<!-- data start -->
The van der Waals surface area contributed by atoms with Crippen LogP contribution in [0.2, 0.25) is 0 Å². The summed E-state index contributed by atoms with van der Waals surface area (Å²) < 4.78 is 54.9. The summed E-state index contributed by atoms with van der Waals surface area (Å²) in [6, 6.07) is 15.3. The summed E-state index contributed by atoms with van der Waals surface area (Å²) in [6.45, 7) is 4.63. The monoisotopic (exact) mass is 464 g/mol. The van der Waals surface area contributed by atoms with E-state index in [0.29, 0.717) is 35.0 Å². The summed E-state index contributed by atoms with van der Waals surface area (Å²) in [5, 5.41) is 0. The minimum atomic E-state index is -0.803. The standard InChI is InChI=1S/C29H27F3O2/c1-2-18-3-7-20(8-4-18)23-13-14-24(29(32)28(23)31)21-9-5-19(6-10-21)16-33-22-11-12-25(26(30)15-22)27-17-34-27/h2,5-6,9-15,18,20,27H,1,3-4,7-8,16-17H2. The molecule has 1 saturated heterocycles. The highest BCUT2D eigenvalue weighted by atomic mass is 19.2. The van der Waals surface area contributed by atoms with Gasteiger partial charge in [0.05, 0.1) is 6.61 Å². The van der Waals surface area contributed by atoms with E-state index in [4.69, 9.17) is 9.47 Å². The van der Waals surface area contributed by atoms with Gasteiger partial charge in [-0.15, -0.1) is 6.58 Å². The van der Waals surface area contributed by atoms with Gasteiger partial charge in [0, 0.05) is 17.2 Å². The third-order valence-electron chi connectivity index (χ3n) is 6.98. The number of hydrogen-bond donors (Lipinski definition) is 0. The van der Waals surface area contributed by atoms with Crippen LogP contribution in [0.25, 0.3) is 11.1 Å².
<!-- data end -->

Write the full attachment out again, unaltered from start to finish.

The van der Waals surface area contributed by atoms with Crippen LogP contribution in [0.2, 0.25) is 0 Å². The summed E-state index contributed by atoms with van der Waals surface area (Å²) < 4.78 is 54.9. The summed E-state index contributed by atoms with van der Waals surface area (Å²) in [6, 6.07) is 15.3. The summed E-state index contributed by atoms with van der Waals surface area (Å²) in [6.45, 7) is 4.63. The monoisotopic (exact) mass is 464 g/mol. The van der Waals surface area contributed by atoms with E-state index in [0.29, 0.717) is 35.0 Å². The summed E-state index contributed by atoms with van der Waals surface area (Å²) in [5, 5.41) is 0. The minimum atomic E-state index is -0.803. The standard InChI is InChI=1S/C29H27F3O2/c1-2-18-3-7-20(8-4-18)23-13-14-24(29(32)28(23)31)21-9-5-19(6-10-21)16-33-22-11-12-25(26(30)15-22)27-17-34-27/h2,5-6,9-15,18,20,27H,1,3-4,7-8,16-17H2. The molecule has 1 saturated heterocycles. The highest BCUT2D eigenvalue weighted by atomic mass is 19.2. The van der Waals surface area contributed by atoms with Gasteiger partial charge in [0.05, 0.1) is 6.61 Å². The van der Waals surface area contributed by atoms with E-state index in [4.69, 9.17) is 9.47 Å². The van der Waals surface area contributed by atoms with Gasteiger partial charge in [-0.15, -0.1) is 6.58 Å². The van der Waals surface area contributed by atoms with Gasteiger partial charge in [0, 0.05) is 17.2 Å². The third-order valence-electron chi connectivity index (χ3n) is 6.98. The number of hydrogen-bond donors (Lipinski definition) is 0. The van der Waals surface area contributed by atoms with Crippen LogP contribution in [0.25, 0.3) is 11.1 Å².